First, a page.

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SINS OF THE FLESHAPOIDS (director/writer: Mike Kuchar; screenwriter: George Kuchar; cinematographer: Mike Kuchar; editor: Mike Kuchar; cast: Bob Cowan (Mr. Robot/Narrator), Donna Kerness (Princess), George Kuchar (Prince Gianbeano); Runtime: 50; MPAA Rating: NR; producer: Mike Kuchar; Other Cinema; 1965)
“So inane that it makes Ed Wood Jr. look like a serious filmmaker.”

Reviewed by Dennis Schwartz

This Kuchar brothers, twins from the Bronx, legendary ’60s underground bargain basement campy comic book styled sci-fi spoof is so inane that it makes Ed Wood Jr. look like a serious filmmaker. It was shot in 16mm Kodachrome.

It’s set a million years in the future, after “The Great War” had nearly destroyed the world. The humans created mechanized beings to act as their servants. Their aluminum built flesh resembled human flesh, and they were computerized to obey without question and have no emotions. The humans survived by forgoing their quest for knowledge and instead lived hedonistic lives as children of nature. Trouble begins when one enslaved robot (Bob Cowan, also acts as narrator) is jealous of the humans and sins–he develops the use of his emotions after doing without them for 20,000 years. The robot overcomes his carnal lady master (Donna Kerness) and escapes to find his robot love Melenka, who is enslaved in the house of the evil Prince Gianbeano (George Kuchar). The Prince’s wife is carrying on an affair with her lover, which reaches tragic portions when she wants to flee with him but he won’t without her jewels. Into the scene comes the hot robot, who shocks the human world by showing that robots are capable of making love and ruling the world.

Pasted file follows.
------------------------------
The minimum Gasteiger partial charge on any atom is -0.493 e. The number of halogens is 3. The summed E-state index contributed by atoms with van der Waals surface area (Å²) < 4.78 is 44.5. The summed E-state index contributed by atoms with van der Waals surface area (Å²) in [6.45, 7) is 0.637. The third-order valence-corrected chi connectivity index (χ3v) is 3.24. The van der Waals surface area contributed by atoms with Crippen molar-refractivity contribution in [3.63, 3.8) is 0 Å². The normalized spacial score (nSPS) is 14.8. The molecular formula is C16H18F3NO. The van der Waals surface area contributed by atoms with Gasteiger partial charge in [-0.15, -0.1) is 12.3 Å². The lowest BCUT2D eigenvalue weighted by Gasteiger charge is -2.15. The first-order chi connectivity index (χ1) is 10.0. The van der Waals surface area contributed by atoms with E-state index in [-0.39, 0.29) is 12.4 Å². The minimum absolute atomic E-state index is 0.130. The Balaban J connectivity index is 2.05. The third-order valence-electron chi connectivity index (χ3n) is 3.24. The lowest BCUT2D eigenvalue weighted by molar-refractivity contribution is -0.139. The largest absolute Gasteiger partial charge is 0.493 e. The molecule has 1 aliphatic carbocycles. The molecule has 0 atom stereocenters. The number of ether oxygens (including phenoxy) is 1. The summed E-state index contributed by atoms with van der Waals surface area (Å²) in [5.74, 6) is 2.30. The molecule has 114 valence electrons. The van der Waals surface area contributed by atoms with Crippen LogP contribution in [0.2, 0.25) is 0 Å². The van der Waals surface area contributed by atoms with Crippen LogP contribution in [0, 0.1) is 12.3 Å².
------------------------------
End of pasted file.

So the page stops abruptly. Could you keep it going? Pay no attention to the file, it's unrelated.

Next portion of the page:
Filled with weirdly designed costumes, a biblical theme of temptation, guilt and redemption, and the dishing out of ample servings of beefcake and boobs, the Kuchar brothers serve only to entertain with their madcap puerile antics. It’s a film for the chosen few who find humor in the ridiculous and have no pretensions of this being an art film. The dialogue is tossed out comic book style in captions.


Dennis Schwartz: “Ozus’ World Movie Reviews”